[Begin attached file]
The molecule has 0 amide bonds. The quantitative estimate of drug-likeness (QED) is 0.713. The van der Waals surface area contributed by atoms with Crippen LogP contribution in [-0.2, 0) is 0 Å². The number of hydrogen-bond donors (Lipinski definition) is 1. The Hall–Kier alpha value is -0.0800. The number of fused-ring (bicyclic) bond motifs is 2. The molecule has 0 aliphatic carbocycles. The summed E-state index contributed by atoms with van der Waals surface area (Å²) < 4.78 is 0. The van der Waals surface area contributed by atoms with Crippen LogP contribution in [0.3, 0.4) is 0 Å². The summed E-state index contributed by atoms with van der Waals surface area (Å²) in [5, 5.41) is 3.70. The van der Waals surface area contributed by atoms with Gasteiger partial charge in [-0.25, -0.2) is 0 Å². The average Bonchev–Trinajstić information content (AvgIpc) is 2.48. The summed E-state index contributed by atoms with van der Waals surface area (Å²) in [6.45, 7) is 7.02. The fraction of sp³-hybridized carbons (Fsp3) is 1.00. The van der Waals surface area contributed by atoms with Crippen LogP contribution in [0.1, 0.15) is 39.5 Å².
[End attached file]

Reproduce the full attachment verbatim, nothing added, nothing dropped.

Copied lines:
The molecule has 0 amide bonds. The quantitative estimate of drug-likeness (QED) is 0.713. The van der Waals surface area contributed by atoms with Crippen LogP contribution in [-0.2, 0) is 0 Å². The number of hydrogen-bond donors (Lipinski definition) is 1. The Hall–Kier alpha value is -0.0800. The number of fused-ring (bicyclic) bond motifs is 2. The molecule has 0 aliphatic carbocycles. The summed E-state index contributed by atoms with van der Waals surface area (Å²) < 4.78 is 0. The van der Waals surface area contributed by atoms with Crippen LogP contribution in [0.3, 0.4) is 0 Å². The summed E-state index contributed by atoms with van der Waals surface area (Å²) in [5, 5.41) is 3.70. The van der Waals surface area contributed by atoms with Gasteiger partial charge in [-0.25, -0.2) is 0 Å². The average Bonchev–Trinajstić information content (AvgIpc) is 2.48. The summed E-state index contributed by atoms with van der Waals surface area (Å²) in [6.45, 7) is 7.02. The fraction of sp³-hybridized carbons (Fsp3) is 1.00. The van der Waals surface area contributed by atoms with Crippen LogP contribution in [0.1, 0.15) is 39.5 Å².